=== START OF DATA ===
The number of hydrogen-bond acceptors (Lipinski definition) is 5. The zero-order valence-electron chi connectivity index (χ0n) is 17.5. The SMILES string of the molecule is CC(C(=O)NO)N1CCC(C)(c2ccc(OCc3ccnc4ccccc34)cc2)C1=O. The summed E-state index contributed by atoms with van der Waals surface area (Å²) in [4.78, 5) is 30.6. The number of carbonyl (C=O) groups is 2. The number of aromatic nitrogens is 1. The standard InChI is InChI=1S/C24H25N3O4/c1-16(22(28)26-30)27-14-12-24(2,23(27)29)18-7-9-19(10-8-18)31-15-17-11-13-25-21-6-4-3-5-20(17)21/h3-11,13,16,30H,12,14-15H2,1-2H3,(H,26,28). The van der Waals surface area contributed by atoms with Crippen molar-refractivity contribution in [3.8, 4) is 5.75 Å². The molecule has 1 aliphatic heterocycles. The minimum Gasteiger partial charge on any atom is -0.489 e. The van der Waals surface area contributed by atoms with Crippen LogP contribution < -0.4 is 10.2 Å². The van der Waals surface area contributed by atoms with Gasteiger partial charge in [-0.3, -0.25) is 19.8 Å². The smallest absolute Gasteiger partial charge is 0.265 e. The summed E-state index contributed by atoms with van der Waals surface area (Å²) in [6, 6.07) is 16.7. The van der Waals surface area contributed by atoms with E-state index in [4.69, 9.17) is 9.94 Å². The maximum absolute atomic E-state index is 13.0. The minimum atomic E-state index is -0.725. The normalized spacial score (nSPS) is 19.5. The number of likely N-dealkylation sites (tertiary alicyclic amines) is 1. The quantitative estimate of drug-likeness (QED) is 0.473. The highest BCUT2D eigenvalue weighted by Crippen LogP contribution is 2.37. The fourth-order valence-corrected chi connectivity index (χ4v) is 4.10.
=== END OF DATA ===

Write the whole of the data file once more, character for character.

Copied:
The number of hydrogen-bond acceptors (Lipinski definition) is 5. The zero-order valence-electron chi connectivity index (χ0n) is 17.5. The SMILES string of the molecule is CC(C(=O)NO)N1CCC(C)(c2ccc(OCc3ccnc4ccccc34)cc2)C1=O. The summed E-state index contributed by atoms with van der Waals surface area (Å²) in [4.78, 5) is 30.6. The number of carbonyl (C=O) groups is 2. The number of aromatic nitrogens is 1. The standard InChI is InChI=1S/C24H25N3O4/c1-16(22(28)26-30)27-14-12-24(2,23(27)29)18-7-9-19(10-8-18)31-15-17-11-13-25-21-6-4-3-5-20(17)21/h3-11,13,16,30H,12,14-15H2,1-2H3,(H,26,28). The van der Waals surface area contributed by atoms with Crippen molar-refractivity contribution in [3.8, 4) is 5.75 Å². The molecule has 1 aliphatic heterocycles. The minimum Gasteiger partial charge on any atom is -0.489 e. The van der Waals surface area contributed by atoms with Crippen LogP contribution < -0.4 is 10.2 Å². The van der Waals surface area contributed by atoms with Gasteiger partial charge in [-0.3, -0.25) is 19.8 Å². The smallest absolute Gasteiger partial charge is 0.265 e. The summed E-state index contributed by atoms with van der Waals surface area (Å²) in [6, 6.07) is 16.7. The van der Waals surface area contributed by atoms with E-state index in [4.69, 9.17) is 9.94 Å². The maximum absolute atomic E-state index is 13.0. The minimum atomic E-state index is -0.725. The normalized spacial score (nSPS) is 19.5. The number of likely N-dealkylation sites (tertiary alicyclic amines) is 1. The quantitative estimate of drug-likeness (QED) is 0.473. The highest BCUT2D eigenvalue weighted by Crippen LogP contribution is 2.37. The fourth-order valence-corrected chi connectivity index (χ4v) is 4.10.